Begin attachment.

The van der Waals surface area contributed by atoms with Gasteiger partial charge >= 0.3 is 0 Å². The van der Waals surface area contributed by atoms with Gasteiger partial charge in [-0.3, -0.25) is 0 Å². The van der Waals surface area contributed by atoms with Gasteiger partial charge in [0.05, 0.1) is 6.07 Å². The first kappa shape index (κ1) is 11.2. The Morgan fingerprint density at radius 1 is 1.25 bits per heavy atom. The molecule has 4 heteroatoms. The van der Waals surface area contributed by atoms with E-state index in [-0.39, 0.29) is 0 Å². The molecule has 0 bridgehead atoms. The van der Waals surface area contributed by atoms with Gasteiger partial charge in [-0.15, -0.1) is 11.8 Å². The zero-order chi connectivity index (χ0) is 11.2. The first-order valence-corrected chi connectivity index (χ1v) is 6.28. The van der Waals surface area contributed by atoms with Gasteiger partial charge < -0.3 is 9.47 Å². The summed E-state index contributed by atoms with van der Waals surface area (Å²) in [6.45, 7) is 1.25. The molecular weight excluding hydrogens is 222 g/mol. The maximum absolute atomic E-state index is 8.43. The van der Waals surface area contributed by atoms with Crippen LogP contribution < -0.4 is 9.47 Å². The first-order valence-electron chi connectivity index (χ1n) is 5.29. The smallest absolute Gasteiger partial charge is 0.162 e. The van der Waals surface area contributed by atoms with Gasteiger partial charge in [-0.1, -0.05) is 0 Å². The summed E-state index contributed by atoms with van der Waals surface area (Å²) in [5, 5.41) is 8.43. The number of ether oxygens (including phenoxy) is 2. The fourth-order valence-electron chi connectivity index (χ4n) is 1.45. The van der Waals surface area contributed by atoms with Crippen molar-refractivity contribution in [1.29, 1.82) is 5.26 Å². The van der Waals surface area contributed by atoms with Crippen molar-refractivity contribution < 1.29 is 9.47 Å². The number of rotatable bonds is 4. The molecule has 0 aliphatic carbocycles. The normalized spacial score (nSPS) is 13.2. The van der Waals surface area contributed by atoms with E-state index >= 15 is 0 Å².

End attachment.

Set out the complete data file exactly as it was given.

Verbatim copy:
The van der Waals surface area contributed by atoms with Gasteiger partial charge >= 0.3 is 0 Å². The van der Waals surface area contributed by atoms with Gasteiger partial charge in [-0.3, -0.25) is 0 Å². The van der Waals surface area contributed by atoms with Gasteiger partial charge in [0.05, 0.1) is 6.07 Å². The first kappa shape index (κ1) is 11.2. The Morgan fingerprint density at radius 1 is 1.25 bits per heavy atom. The molecule has 4 heteroatoms. The van der Waals surface area contributed by atoms with E-state index in [-0.39, 0.29) is 0 Å². The molecule has 0 bridgehead atoms. The van der Waals surface area contributed by atoms with Gasteiger partial charge in [-0.15, -0.1) is 11.8 Å². The zero-order chi connectivity index (χ0) is 11.2. The first-order valence-corrected chi connectivity index (χ1v) is 6.28. The van der Waals surface area contributed by atoms with Gasteiger partial charge < -0.3 is 9.47 Å². The summed E-state index contributed by atoms with van der Waals surface area (Å²) in [6.45, 7) is 1.25. The molecular weight excluding hydrogens is 222 g/mol. The maximum absolute atomic E-state index is 8.43. The van der Waals surface area contributed by atoms with Crippen LogP contribution < -0.4 is 9.47 Å². The first-order valence-electron chi connectivity index (χ1n) is 5.29. The smallest absolute Gasteiger partial charge is 0.162 e. The van der Waals surface area contributed by atoms with Gasteiger partial charge in [-0.1, -0.05) is 0 Å². The summed E-state index contributed by atoms with van der Waals surface area (Å²) in [5, 5.41) is 8.43. The number of ether oxygens (including phenoxy) is 2. The fourth-order valence-electron chi connectivity index (χ4n) is 1.45. The van der Waals surface area contributed by atoms with Crippen molar-refractivity contribution in [1.29, 1.82) is 5.26 Å². The van der Waals surface area contributed by atoms with Crippen molar-refractivity contribution < 1.29 is 9.47 Å². The number of rotatable bonds is 4. The molecule has 0 aliphatic carbocycles. The normalized spacial score (nSPS) is 13.2. The van der Waals surface area contributed by atoms with E-state index >= 15 is 0 Å².